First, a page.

Your guide and analysis to the Calderdale Council local elections 2019

The Calderdale Council elections take place on May 2
The Calderdale Council elections take place on May 2

As few as two seats changing hands could lead to the balance of power moving on Calderdale Council when the borough goes to the polls on May 2.

Calderdale is a hung council, as it has been for most of its 45-year history, but that can mean just a few seats changing hands can have a big effect.

It is possible it may happen this year if Labour, the ruling group on the council but without an overall majority, could gain a net two seats.

READ MORE: Full rundown of Calderdale candidates standing in the local elections 2019

The council has 51 councillors and the make-up as of April 2019 is: Labour 24, Conservatives 20, Liberal Democrats six and Independents one.

This Labour are only defending six seats to the Conservatives ten – which means it is also possible for the Conservatives to reach the magic number of 26 for a majority too, but do do so they would have to pull off almost a clean sweep.

There is another totally unknown factor in this year’s elections – whether Brexit will have an effect and how that might split, or whether purely local concerns will be uppermost in voters’ minds.

Last year’s elections, while not revealing clearly where UKIP’s former vote went, produced the closest races – 150 vote or less winning margins – in three wards, Elland, Ryburn and Skircoat, Labour’s Colin Hutchinson pulling off the shock of the poll by taking Skircoat for Labour for the first time since Calderdale was formed in 1974.

Mayor of Calderdale, Marcus Thompson, is retiring from the ward at the election with a new Conservative candidate stepping in to defend the seat in a poll which might show whether Labour’s 2018 win was a one-off or a changing picture.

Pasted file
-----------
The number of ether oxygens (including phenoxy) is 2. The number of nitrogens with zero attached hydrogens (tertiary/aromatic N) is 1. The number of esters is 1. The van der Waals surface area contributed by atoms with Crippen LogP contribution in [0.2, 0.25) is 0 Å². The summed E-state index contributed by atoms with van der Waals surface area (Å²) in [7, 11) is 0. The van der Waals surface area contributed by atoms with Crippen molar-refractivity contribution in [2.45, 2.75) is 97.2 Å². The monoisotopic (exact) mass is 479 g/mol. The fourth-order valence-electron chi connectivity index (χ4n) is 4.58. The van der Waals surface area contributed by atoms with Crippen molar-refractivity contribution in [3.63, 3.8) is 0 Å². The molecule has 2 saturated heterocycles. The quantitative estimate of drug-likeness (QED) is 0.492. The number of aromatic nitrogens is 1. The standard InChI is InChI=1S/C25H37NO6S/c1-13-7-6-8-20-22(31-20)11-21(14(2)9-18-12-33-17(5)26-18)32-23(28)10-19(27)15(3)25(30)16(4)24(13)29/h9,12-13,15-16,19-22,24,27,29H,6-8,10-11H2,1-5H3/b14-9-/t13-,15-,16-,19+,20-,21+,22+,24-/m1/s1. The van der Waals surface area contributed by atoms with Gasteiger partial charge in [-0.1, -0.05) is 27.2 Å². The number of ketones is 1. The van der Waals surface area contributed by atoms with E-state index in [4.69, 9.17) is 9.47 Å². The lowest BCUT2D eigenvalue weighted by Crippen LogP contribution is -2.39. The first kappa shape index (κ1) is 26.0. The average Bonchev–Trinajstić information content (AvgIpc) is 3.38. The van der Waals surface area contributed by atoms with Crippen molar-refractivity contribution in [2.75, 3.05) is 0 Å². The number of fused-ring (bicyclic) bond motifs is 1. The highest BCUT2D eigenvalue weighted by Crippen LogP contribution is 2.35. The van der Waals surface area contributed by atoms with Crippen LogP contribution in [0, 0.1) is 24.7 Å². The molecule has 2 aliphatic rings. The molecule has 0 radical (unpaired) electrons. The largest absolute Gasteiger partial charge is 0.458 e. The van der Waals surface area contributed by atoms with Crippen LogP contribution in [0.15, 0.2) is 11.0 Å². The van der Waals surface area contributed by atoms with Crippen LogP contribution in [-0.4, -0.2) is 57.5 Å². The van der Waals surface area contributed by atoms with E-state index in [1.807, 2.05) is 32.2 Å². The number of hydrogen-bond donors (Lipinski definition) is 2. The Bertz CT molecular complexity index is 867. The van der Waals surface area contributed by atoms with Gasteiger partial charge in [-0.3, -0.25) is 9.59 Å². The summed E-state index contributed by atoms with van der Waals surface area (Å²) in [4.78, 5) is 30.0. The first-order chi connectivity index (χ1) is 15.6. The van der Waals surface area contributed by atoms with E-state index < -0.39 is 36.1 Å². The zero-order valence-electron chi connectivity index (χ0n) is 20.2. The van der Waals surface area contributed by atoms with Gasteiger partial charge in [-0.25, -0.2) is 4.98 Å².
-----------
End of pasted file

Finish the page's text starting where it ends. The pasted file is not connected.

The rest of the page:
Labour’s Angie Gallagher managed to retain Elland in 2018 – a key moment and a very close result – while the Conservatives gained back Ryburn when Steven Leigh beat former Tory and latterly Independent Rob Holden into second place by 149 votes. Mr Holden is standing again – can he run incumbent Conservative Robert Thornber a similarly close race?

This time around Labour will certainly be targeting Luddenden Foot and Sowerby Bridge, being defended for the Conservatives by Nicola May and Mike Payne respectively, having won both last year when Luddenden Foot was a gain from the Conservatives.

By virtue of defending the lion’s share of seats this time out, the Conservatives have the harder task but will be confident of retaining strongholds like Northowram and Shelf, Hipperholme and Lightcliffe, Brighouse (being defended by leader Scott Benton) and Rastrick – particularly with the controversial Local Plan having a major effect on the lower valley.

If the Local Plan effect also grips Elland, they will believe veteran Conservative John Ford will hold his seat.

If years since the Conservative-Liberal Democrat coalition nationally are the new norm, Labour will be confident of holding Todmorden and Calder wards despite a Green Party presence and the knowledge that in the not-too-distant past Liberal Democrats and Conservatives held seats there.

In Halifax, Labour leader Tim Swift will look to hold Town ward, Faisal Shoukat Park ward and Bryan Smith his Ovenden seat. Illingworth and Mixenden sees a new Labour candidate step in aiming to hold the seat vacated by retiring veteran Barry Collins. The seat is likely to stay with the party.

Liberal Democrat leader James Baker will look to secure his own Warley seat, buoyed by Amanda Parsons-Hulse’s success in winning the ward from Labour last year, and will surely be eyeing up at least Greetland and Stainland, the seat held by retiring Conservative Chris Pearson but a ward held comfortably by Marilyn Greenwood for the Lib Dems in 2018.

In 2018 very few seats changed hands, each party gaining a net one.

This year there is also a Green Party presence in every ward and the Liberal Democrats are standing in all but one.

Particular wards to watch will be Luddenden Foot and Sowerby Bridge – either changing hands could see the pendulum swing so these could be key.

As in every election, it is of course the voting citizens of Calderdale who will have the final say in every seat.